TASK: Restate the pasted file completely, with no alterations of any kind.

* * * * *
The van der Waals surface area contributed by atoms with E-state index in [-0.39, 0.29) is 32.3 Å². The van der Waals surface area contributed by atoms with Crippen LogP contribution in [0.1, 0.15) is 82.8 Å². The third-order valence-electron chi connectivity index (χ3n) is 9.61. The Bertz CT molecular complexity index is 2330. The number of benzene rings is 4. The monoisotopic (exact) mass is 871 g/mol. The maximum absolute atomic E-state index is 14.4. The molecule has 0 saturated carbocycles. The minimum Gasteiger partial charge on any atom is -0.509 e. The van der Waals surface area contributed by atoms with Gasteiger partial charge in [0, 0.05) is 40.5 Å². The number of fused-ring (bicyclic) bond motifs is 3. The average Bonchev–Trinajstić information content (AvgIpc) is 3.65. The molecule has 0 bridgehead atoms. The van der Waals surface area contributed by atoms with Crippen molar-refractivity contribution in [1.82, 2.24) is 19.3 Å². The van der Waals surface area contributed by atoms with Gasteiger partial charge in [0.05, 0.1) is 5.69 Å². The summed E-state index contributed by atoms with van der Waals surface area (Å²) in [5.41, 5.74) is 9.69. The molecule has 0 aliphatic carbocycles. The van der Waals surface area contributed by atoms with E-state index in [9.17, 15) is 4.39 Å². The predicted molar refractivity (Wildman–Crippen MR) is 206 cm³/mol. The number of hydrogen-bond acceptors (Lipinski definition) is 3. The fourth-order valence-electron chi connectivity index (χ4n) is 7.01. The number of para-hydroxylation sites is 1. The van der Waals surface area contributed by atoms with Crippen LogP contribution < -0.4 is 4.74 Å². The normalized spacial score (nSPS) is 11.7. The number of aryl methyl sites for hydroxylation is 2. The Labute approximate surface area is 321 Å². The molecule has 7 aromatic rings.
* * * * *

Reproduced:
The van der Waals surface area contributed by atoms with E-state index in [-0.39, 0.29) is 32.3 Å². The van der Waals surface area contributed by atoms with Crippen LogP contribution in [0.1, 0.15) is 82.8 Å². The third-order valence-electron chi connectivity index (χ3n) is 9.61. The Bertz CT molecular complexity index is 2330. The number of benzene rings is 4. The monoisotopic (exact) mass is 871 g/mol. The maximum absolute atomic E-state index is 14.4. The molecule has 0 saturated carbocycles. The minimum Gasteiger partial charge on any atom is -0.509 e. The van der Waals surface area contributed by atoms with Gasteiger partial charge in [0, 0.05) is 40.5 Å². The number of fused-ring (bicyclic) bond motifs is 3. The average Bonchev–Trinajstić information content (AvgIpc) is 3.65. The molecule has 0 bridgehead atoms. The van der Waals surface area contributed by atoms with Crippen molar-refractivity contribution in [1.82, 2.24) is 19.3 Å². The van der Waals surface area contributed by atoms with Gasteiger partial charge in [0.05, 0.1) is 5.69 Å². The summed E-state index contributed by atoms with van der Waals surface area (Å²) in [5.41, 5.74) is 9.69. The molecule has 0 aliphatic carbocycles. The van der Waals surface area contributed by atoms with E-state index in [9.17, 15) is 4.39 Å². The predicted molar refractivity (Wildman–Crippen MR) is 206 cm³/mol. The number of hydrogen-bond acceptors (Lipinski definition) is 3. The fourth-order valence-electron chi connectivity index (χ4n) is 7.01. The number of para-hydroxylation sites is 1. The van der Waals surface area contributed by atoms with Crippen LogP contribution < -0.4 is 4.74 Å². The normalized spacial score (nSPS) is 11.7. The number of aryl methyl sites for hydroxylation is 2. The Labute approximate surface area is 321 Å². The molecule has 7 aromatic rings.